Demand for children’s mental health services is leading to increased waiting times in Barnsley, a committee heard

Watch more of our videos on Shots! 
and live on Freeview channel 276
Visit Shots! now
Barnsley Council’s overview and scrutiny committee was told longer waiting times and demand put pressure on services that are working with young people in Barnsley.

A report to the meeting on children’s and young people’s mental health stated that Barnsley Mental Health Support Team (MHST) worked with all 11 secondary schools and all 77 primary schools in Barnsley.

This, an expert added, led to an increase in challenges the services have to face on a daily basis.

Hide Ad
Hide Ad

Jamie Wike, deputy place director, Barnsley Integrated Care Board (ICB), said: “We are now working with all secondary and primary schools in Barnsley. (We’ve seen) a big increase in activity – 54 per cent increase seen last year.

Barnsley Town HallBarnsley Town Hall
Barnsley Town Hall

“There are some challenges, in terms of waiting times – the demand is creating increased waiting times – and challenges with recruitment.”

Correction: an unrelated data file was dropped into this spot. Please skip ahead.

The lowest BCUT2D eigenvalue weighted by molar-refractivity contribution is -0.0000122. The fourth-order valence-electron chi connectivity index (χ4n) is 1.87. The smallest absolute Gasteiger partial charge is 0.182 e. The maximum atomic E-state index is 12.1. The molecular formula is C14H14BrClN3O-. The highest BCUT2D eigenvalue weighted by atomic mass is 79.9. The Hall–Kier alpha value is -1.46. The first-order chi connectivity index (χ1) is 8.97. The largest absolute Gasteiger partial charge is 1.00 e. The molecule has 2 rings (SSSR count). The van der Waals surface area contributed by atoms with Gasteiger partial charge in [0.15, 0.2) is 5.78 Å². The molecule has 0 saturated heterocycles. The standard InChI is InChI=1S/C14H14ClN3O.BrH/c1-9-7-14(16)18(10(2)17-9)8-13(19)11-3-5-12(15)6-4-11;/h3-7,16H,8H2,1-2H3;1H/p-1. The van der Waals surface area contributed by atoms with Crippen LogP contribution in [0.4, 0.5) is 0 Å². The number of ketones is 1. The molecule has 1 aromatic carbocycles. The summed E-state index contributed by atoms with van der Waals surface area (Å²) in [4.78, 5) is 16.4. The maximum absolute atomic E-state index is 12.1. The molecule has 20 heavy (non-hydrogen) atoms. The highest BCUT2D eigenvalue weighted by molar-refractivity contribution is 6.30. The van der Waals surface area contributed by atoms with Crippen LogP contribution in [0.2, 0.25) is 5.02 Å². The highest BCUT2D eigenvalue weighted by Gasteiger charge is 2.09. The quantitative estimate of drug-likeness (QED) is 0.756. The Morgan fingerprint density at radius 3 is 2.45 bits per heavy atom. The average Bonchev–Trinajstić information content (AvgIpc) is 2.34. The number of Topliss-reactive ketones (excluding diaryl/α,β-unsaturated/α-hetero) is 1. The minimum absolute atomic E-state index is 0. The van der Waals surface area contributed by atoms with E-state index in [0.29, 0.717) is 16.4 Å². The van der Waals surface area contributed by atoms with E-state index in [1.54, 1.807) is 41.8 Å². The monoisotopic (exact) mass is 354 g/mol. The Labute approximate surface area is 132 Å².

The report says that the service (MHST) now receives more than 100 referrals each calendar month.

This – coupled with issues surrounding recruitment – also resulted in an increase in waiting times to a point where the average waiting time for treatment is 3-6 months depending on what support is needed.

Hide Ad
Hide Ad

When Cllr Sarah Tattersall asked on behalf of the Barnsley Youth Council what could be done to ensure all children in Barnsley could live a happy and healthy life, she was told support was available.

Teresa Brocklehurst, Public Health, Barnsley Council, told Cllr Tattersall that “there are a number of offers” for children and young people.

One of those is an emotional and wellbeing group and also an established emotional and wellbeing hub in the town centre.

There is also a counselling offer and a lot more, Ms Brocklehurst said.

Hide Ad
Hide Ad

She added: “There was just so much to tell you about the positive things that are happening” in Barnsley.

Cllr Kevin Osborne asked if it was fair to say that there was a great demand for the services from areas that have more severe deprivation.

Lucy Hinchliffe, commissioning & transformation manager, South Yorkshire ICB, said they couldn’t confirm this.

She said they tailored support for “different needs” and have “different offers” for individuals.

Hide Ad
Hide Ad

Cllr Brenda Eastwood asked about the available support for children and young people who self-harm.

The committee heard that a lot of work has been done around self-harm but it is still “a big issue in Barnsley”.

Training, for example, has been delivered to those who work with children so they can identify early warning signs.

During the meeting, Cllr Will Fielding noted that “there was a well-established and significant relationship between being LGBTQ+ and experiencing mental health issues” but the report didn’t include LGBTQ+ youth.

He was told that a support group was available and there were no waiting lists so “anyone can come”.